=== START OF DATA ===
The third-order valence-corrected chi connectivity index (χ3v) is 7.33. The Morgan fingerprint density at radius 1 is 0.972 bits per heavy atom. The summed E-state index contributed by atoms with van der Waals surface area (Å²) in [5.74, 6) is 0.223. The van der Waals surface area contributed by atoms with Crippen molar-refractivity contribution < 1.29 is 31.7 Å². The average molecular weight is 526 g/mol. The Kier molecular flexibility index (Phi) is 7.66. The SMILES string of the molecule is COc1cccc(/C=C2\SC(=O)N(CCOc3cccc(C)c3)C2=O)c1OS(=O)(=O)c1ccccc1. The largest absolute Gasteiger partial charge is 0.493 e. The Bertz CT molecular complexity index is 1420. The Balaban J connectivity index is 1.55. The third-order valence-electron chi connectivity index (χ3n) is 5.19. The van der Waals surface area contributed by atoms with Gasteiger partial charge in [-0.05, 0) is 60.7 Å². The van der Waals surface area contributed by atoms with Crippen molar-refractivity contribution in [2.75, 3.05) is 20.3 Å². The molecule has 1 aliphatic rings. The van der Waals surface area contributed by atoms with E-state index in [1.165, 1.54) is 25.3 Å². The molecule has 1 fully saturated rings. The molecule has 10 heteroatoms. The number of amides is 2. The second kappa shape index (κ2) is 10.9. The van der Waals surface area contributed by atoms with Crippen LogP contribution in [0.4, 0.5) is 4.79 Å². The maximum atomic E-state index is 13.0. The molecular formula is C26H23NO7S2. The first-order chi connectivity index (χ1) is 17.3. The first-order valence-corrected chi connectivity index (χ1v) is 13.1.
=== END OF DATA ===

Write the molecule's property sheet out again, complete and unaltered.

The third-order valence-corrected chi connectivity index (χ3v) is 7.33. The Morgan fingerprint density at radius 1 is 0.972 bits per heavy atom. The summed E-state index contributed by atoms with van der Waals surface area (Å²) in [5.74, 6) is 0.223. The van der Waals surface area contributed by atoms with Crippen molar-refractivity contribution < 1.29 is 31.7 Å². The average molecular weight is 526 g/mol. The Kier molecular flexibility index (Phi) is 7.66. The SMILES string of the molecule is COc1cccc(/C=C2\SC(=O)N(CCOc3cccc(C)c3)C2=O)c1OS(=O)(=O)c1ccccc1. The largest absolute Gasteiger partial charge is 0.493 e. The Bertz CT molecular complexity index is 1420. The Balaban J connectivity index is 1.55. The third-order valence-electron chi connectivity index (χ3n) is 5.19. The van der Waals surface area contributed by atoms with Gasteiger partial charge in [-0.05, 0) is 60.7 Å². The van der Waals surface area contributed by atoms with Crippen molar-refractivity contribution in [2.75, 3.05) is 20.3 Å². The molecule has 1 aliphatic rings. The van der Waals surface area contributed by atoms with E-state index in [1.165, 1.54) is 25.3 Å². The molecule has 1 fully saturated rings. The molecule has 10 heteroatoms. The number of amides is 2. The second kappa shape index (κ2) is 10.9. The van der Waals surface area contributed by atoms with Crippen LogP contribution in [0.4, 0.5) is 4.79 Å². The maximum atomic E-state index is 13.0. The molecular formula is C26H23NO7S2. The first-order chi connectivity index (χ1) is 17.3. The first-order valence-corrected chi connectivity index (χ1v) is 13.1.